Application 2: third grade school classes friendship network

We end the section with an application to a multilevel network consisting of 6,607 third grade students over 306 classes across 176 primary schools in Poland in the 2010/2011 academic year. A complete description of the data set can be found in Stewart et al. (2019). Multilevel network data have become a focal point of attention in many applications and come in many different types (Snijders 2016). In this application, third grade students are nested within classes which are themselves nested within schools. The network is then a multilevel network where the first level consists of the students, the second consists of the classes, and the third level consists of the schools. Stewart et al. (2019) has extensively studied this data set, providing the closest we can get to a data-generating model.

The network contains 306 classes, but features a significant portion of non-response resulting in a large percentage of missing edge data in the network. The issues of missing data require careful consideration and are beyond the scope of this work. As such, we restrict our study in this work to the 44 classes within the multilevel network that did not feature any missing edge data. This multilevel network data set naturally fits into the local dependence framework of Schweinberger and Handcock (2015), for which class based sampling is justified under the local dependence assumption (Proposition 3& Theorem 2, Schweinberger and Stewart 2020); additional details of the data set can be found in Stewart et al. (2019). The data set employed is a directed network of 906 nodes corresponding to the individual students within the 44 classes without missing edge data, where a directed edge \(i \rightarrow j\) implies that person i stated they were friends person j. Part of the data collected included the sex of each student (recorded as male or female).

Table 3 Descriptions of models 1–4 found in Stewart et al. (2019)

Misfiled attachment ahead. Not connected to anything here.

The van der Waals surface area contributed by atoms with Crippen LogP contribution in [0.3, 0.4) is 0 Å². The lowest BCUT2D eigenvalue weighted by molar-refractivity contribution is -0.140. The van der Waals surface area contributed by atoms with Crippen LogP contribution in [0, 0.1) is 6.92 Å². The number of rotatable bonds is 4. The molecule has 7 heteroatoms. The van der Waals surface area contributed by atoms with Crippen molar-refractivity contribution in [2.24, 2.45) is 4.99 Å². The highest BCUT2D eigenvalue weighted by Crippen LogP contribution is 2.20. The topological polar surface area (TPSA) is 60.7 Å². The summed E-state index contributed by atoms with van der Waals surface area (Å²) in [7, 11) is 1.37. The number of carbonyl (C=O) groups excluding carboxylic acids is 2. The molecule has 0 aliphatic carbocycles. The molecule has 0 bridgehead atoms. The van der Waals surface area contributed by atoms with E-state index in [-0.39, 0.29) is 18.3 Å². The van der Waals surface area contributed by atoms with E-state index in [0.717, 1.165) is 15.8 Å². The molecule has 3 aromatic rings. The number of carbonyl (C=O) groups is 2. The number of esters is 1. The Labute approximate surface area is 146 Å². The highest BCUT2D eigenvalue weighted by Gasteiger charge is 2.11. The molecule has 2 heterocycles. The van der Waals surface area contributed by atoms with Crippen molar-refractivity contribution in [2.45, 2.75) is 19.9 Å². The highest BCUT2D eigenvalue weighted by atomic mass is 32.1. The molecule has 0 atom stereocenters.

In this application, we study whether our proposed methodology for model selection coincides with published findings for this network by studying Models 1–4 published in Stewart et al. (2019), which we summarize in Table 3. The first three model terms (edges, mutual, and out-degree terms) control for structural effects within the network, including density, reciprocity, and fitting the degree distribution. The next three model terms adjust for different sex-based edge effects and homophily. The last three model terms correspond to the geometrically-weighted shared partner (GWESP) term specified in (1) that was studied in Simulation study 1. The inclusion of this model term is aimed at capturing a stochastic tendency towards network transitivity and triad formations based on values of the base parameter (\(\theta _2\) in (1)) and the decay parameter (\(\theta _3\) in (1)). Model 1 includes no GWESP term, whereas Model 2 and Model 3 fix the decay parameter at specific values found in the literature, reducing the curved exponential family to a canonical exponential family (see discussions in Hunter (2007) and Stewart et al. (2019)). Model 4 estimates the decay parameter.

Fig. 10
figure 10

Difference in selected statistics between fitted models and the observed Polish school network. Values closer to the red horizontal line show better agreement with the observed statistic. (left) Difference between observed in-degree statistic and predicted distribution under different candidate models. (right) Difference between the observed edgewise shared partner statistic sequence and predicted distribution under different candidate models. We observe better agreement for model \(\mathscr {M}_4\) compared to the alternative models in both statistics. This agreement is consistent with the result of our methodology that selects model \(\mathscr {M}_4\) as the best-fitting model for the Polish school network data